We are in the UK banking results season and generally, the banks are either feeling better about bad debts or reporting improving trends.
The latter basically means things are still a bit hairy out there but the situation is not deteriorating as quickly as in the preceding quarter.
Meanwhile, all of the major UK-listed banks are ship-shape and Bristol fashion when it comes to common equity tier 1 (CET1) ratios – a measure of their balance sheet strengths.
The solid balance sheets and the strong possibility that the banks might have been overcautious in their assessment of potential bad debts opens up the prospect that the banks, when fully released from constraints on dividend payments, could go back to being among some of the best dividend payers among blue-chip stocks.
Some, understandably, seem to be holding off on making promises until the government’s furlough support scheme ends on September 30 (unless it is extended), while all are waiting for the Prudential Regulation Authority (PRA) to issue new guidance on dividend payments; the PRA is expected to make its pronouncement before the major banks issue their interims.
Given all of that, it might be worthwhile having a quick shufti at the banks’ recent announcements to assess the trends.
It wasn’t kidding; credit impairment charges for the whole of 2020 totalled £4.8bn, compared to £1.9bn the year before. That included a £2.3bn of non-default provision for “expected future customer and client stress”.
The CET1 ratio at the end of 2020 stood at 15.1%, up half a percentage point (50 basis points, if you prefer) on the preceding quarter.
By the end of March, that had declined by 50 basis points to 14.6%.
The bank paid a dividend in respect of 2020 of a penny. With the shares at 190p or thereabouts, that gives a yield of 0.5%, which won’t get anyone’s pulses racing but the bank has at least “shown willing”.
In its first-quarter statement, it said “for regulatory capital purposes, Barclays has accrued an ordinary dividend in Q121 of 0.75p based on a 3p dividend for the full year” but added, “this regulatory accrual should not be used as a forecast of future capital distributions”.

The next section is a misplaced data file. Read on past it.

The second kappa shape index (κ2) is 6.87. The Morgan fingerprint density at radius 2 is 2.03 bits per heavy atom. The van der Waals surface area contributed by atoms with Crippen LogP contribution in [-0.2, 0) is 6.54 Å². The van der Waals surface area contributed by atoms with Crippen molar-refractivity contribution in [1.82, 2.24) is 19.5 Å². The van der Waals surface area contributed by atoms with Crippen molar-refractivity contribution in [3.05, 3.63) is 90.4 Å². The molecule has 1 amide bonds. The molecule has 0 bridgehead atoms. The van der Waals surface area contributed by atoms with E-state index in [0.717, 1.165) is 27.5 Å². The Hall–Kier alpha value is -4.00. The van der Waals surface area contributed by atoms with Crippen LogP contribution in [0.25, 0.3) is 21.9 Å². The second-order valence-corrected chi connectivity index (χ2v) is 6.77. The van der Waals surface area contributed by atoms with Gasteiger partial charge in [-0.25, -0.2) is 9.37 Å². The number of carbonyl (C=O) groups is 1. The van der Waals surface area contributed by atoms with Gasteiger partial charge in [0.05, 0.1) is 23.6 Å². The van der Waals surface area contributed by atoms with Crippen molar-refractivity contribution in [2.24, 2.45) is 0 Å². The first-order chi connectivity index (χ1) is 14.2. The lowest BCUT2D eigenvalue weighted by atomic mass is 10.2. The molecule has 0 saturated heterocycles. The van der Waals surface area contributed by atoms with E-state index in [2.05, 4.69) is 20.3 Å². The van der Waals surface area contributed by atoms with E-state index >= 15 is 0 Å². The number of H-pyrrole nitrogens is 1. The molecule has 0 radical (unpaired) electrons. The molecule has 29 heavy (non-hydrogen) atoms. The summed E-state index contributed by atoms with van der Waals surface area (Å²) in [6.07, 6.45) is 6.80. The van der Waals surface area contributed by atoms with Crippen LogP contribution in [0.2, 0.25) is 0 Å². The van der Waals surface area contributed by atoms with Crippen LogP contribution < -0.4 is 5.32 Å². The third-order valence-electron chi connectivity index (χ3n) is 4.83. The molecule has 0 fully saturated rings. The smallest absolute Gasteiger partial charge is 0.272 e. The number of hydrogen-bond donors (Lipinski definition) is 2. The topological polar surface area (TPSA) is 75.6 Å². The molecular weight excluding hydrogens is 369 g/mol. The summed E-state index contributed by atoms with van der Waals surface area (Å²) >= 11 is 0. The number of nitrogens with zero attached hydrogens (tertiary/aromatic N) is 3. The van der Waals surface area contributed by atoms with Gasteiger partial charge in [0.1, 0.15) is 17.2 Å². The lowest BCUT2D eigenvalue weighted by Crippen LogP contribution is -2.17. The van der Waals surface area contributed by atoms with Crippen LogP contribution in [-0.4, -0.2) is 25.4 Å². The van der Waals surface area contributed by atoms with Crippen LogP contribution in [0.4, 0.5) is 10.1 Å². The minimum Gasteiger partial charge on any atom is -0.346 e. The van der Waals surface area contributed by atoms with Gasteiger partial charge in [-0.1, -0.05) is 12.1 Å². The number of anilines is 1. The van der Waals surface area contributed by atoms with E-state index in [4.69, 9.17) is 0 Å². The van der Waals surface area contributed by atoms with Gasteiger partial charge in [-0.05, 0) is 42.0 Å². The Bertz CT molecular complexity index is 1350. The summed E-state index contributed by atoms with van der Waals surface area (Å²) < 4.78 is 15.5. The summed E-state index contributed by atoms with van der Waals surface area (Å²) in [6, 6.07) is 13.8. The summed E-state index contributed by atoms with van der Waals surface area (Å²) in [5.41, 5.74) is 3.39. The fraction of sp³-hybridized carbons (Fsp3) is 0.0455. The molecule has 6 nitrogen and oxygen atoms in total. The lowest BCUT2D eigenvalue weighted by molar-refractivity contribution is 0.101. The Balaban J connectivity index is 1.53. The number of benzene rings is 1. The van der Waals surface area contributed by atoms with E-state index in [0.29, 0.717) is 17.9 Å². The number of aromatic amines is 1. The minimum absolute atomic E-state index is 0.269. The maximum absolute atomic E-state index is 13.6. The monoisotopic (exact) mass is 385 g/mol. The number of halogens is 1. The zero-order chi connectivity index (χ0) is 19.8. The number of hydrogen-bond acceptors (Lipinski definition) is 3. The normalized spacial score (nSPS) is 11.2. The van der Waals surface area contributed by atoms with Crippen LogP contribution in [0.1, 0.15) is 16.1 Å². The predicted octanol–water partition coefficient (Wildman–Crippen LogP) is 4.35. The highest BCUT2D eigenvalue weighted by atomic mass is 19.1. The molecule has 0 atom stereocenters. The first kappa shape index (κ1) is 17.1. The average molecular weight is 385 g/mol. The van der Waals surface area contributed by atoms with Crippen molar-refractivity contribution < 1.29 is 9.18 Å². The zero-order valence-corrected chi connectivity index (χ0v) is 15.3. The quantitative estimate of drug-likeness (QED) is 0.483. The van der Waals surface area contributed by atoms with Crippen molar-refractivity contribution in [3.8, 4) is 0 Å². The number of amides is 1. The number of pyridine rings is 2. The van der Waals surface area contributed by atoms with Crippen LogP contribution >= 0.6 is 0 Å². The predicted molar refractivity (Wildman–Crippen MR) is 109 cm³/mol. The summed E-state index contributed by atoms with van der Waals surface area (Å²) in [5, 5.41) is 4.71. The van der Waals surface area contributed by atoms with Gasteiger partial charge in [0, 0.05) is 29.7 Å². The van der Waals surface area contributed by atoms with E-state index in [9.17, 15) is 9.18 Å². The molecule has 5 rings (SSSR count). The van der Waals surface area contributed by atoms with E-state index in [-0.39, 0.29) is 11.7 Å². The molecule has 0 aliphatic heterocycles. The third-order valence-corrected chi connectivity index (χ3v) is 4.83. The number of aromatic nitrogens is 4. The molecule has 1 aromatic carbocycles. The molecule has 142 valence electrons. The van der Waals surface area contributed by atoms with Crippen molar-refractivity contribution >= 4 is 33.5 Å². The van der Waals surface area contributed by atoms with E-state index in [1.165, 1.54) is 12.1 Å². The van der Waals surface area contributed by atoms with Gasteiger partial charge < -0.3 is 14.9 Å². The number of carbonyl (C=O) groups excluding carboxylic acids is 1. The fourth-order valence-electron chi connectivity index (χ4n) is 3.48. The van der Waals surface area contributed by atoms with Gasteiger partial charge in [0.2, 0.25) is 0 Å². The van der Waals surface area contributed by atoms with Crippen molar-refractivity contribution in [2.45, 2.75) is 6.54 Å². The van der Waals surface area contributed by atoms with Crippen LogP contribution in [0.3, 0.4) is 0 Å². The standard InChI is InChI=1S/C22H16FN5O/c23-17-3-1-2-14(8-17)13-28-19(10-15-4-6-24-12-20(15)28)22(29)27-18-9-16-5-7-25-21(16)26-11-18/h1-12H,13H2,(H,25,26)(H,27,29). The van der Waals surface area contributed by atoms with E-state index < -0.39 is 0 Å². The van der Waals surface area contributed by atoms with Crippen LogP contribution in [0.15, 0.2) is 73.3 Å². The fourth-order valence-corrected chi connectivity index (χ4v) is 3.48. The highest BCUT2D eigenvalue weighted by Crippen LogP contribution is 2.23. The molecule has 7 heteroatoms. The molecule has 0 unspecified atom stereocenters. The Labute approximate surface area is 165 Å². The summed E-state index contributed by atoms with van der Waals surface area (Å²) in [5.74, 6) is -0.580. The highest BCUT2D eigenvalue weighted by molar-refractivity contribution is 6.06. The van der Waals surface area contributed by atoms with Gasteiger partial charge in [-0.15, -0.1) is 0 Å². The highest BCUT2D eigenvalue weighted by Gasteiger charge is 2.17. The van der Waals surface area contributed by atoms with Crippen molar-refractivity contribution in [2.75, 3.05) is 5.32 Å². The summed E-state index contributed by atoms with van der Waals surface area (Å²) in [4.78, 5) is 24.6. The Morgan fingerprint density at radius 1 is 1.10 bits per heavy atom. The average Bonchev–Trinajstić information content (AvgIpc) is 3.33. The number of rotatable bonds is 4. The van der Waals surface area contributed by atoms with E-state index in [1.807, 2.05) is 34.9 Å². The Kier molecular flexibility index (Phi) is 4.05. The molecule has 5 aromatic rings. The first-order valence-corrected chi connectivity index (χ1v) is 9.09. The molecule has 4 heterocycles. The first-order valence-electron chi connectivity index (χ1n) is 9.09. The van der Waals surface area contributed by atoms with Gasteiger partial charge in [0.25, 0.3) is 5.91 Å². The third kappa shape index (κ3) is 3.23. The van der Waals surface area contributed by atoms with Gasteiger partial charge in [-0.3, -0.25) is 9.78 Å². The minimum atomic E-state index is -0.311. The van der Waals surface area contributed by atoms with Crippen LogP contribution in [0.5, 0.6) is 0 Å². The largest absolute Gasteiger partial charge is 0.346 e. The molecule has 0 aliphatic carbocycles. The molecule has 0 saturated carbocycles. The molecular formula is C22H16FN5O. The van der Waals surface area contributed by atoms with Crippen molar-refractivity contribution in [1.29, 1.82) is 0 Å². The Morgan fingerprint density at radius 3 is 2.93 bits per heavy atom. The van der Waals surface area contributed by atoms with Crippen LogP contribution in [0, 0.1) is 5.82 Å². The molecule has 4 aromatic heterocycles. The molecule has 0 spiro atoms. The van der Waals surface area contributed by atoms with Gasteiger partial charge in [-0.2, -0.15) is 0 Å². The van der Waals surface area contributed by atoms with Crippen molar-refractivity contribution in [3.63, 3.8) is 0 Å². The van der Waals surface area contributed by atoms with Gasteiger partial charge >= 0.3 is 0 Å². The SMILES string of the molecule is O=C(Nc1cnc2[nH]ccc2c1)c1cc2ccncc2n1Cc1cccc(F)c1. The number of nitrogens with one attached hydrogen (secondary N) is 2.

Based on broker dividend forecasts for three years in the future, the yield will gravitate to 5.1% based on the current share price.
The Asia-focused bank has announced its first-quarter results for 2021, and in its statement it said, “While there continue to be interest rate headwinds, expected credit losses and other credit impairment charges (‘ECL’) fell, reflecting the improved economic outlook.”
The CET1 ratio of 15.9% was unchanged from the end of 2020.
The bank said it would not pay quarterly dividends during 2021. Boo!
It will consider whether to announce an interim dividend at its 2021 half-year results in August. Huzzah!
Broker forecasts currently have the dividend yield three years in the future rising to 5.5%.
Lloyds Banking Group PLC (LON:LLOY) has also weighed in with its first-quarter numbers and revealed a net impairment credit of £323mln, driven by a £459mln release given the UK’s improved economic outlook.
That reduces provisions from the massive £4.2bn for the whole of £4.2bn, most of which – £3.8bn – came in the first half of the year.
The CET1 ratio of 16.4% before dividends and 16.2% after them is well ahead of the bank’s target of around 12.5% and regulatory requirements of a rate around 11%.
The lender will update the market on interim dividend payments with the half-year results.
The forecast dividend yield for 2024 is 5.8%.
A net impairment release of £102mln in the first quarter of 2021 reflected releases in non-default portfolios, principally in its Commercial Banking arm, the lender said.
To put that into perspective, full-year 2020 net impairment losses totalled £3.24bn, of which £2.86bn was booked in the first half of the year.
The CET1 ratio was a very impressive 18.2% – I’ve just checked and this is the company that a year or so ago was known as Royal Bank of Scotland – albeit down from 18.5% at the end of 2020.
Subject to economic conditions being in line with, or better than, the bank’s central economic forecast, NatWest Group intends to maintain ordinary dividends of around 40% of attributable profit and aims to distribute a minimum of £800 million per annum from 2021 to 2023 via a combination of ordinary and special dividends.
On top of that, it expects to carry on buying back the UK government’s stake. Despite that, brokers are pointing to a dividend yield of 6.0% three years hence, putting it at the top of the class.
The exposure of Standard Chartered PLC (LON:STAN) to the UK economy is tangential but it operates in the world where the COVID-19 virus originated so it is obviously not immune to the impact of the pandemic.
Having said that, it announced in its first-quarter results that it expects impairment charges to reduce significantly year-on-year in 2021.
The first-quarter impairment charge was a barely noticeable US$20mln – hardly enough to refurbish an upstairs flat in London SW1 – and US$936mln lower than in the same quarter of 2020 and US$354mln lower than in the preceding quarter.
The CET1 ratio eased to 14.0% from 14.4% at the end of 2020 but that’s right at the top end of the bank’s target range of 13-14%.
By the standards of the sector, the prospective 2024 dividend yield is a bit skinny at 4.5% but better than the interest rate you can get from savings accounts offered by most banks.